Sand casting is a process that uses a cope and drag to form a sand pattern that resembles the shape of the part that is being cast. This process is known as an expendable mold process since the sand mold is broken apart and destroyed once the metal part is cast inside of it and subsequently removed from it. The sand casting process uses molten metal which is poured into the sand pattern to fill the void in the sand created by the core. The casting is cooled so the part solidifies, the pattern is opened up, the part is removed and the sand pattern is broken down and usually recycled.
Investment casting is also known as a lost wax casting process because the pattern is actually made out of a ceramic material formed around wax material that replicates the part or parts being cast. The wax material is melted away from the pattern prior to pouring the molten metal into the mold. Because the mold is formed around the entire wax pattern, investment cast parts can be extremely intricate designs including very thin cross sections.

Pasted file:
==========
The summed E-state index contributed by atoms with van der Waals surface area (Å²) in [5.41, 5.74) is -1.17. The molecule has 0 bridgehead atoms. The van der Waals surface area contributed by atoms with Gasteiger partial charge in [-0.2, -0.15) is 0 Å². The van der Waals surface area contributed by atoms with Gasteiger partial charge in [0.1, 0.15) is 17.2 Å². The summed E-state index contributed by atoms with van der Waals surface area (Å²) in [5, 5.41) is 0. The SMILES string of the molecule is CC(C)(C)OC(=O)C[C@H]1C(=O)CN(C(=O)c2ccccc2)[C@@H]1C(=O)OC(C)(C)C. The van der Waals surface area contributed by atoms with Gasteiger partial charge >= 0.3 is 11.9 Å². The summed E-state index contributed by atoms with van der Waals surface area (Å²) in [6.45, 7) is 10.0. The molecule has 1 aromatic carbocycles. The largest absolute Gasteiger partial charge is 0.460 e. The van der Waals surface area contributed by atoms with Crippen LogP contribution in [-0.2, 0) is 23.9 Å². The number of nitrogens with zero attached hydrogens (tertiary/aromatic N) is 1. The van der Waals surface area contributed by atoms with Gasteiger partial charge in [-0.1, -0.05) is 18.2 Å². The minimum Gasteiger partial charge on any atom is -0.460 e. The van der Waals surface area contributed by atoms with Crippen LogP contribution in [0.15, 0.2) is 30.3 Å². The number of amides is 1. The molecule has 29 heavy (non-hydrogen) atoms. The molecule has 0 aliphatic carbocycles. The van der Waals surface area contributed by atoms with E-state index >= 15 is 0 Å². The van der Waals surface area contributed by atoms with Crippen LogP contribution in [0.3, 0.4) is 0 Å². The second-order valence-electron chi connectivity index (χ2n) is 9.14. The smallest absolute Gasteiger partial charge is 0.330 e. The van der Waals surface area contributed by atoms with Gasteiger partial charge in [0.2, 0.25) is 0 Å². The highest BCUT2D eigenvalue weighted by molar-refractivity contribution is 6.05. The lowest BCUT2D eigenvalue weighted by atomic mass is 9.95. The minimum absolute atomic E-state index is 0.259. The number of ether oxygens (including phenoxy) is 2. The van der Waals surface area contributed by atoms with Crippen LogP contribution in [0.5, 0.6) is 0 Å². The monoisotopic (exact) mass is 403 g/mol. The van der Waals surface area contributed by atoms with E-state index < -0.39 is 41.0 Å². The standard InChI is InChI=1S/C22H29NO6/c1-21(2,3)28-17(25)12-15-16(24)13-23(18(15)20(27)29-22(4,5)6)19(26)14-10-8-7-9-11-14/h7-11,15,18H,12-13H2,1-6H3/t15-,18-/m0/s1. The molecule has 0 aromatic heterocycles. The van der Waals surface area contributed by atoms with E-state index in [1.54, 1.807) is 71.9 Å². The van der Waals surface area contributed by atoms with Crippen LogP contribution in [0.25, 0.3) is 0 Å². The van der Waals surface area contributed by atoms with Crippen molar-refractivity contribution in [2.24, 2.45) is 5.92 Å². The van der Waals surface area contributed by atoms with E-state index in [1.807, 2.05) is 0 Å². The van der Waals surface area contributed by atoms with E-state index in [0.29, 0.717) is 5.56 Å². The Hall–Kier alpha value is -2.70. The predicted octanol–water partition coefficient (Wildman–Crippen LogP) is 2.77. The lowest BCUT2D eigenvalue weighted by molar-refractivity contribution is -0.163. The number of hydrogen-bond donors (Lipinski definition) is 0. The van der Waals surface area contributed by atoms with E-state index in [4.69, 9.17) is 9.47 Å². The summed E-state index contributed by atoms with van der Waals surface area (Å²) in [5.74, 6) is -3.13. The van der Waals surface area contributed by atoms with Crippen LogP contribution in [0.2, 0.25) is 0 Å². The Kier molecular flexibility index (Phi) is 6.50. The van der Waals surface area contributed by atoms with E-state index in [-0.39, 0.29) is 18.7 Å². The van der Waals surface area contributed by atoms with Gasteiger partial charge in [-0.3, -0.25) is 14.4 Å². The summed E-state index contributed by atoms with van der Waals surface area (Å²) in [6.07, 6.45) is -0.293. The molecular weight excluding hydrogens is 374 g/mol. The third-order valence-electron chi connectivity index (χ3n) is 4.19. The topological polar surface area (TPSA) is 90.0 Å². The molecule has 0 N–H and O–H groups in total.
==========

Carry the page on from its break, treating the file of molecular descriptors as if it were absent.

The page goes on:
Die casting is another type of process that is called a “permanent mold” process because the mold is reused while molding from part to part. As the name suggests, this process uses a hard die into which liquid metal is injected under pressure to form the part being made. Once the metal is injected into the die, it is cooled to harden, the die is opened up and the part is ejected from the die. While the die costs more to manufacture initially, it is very cost effective over time compared to sand or investment casting because it is reusable and very fast.
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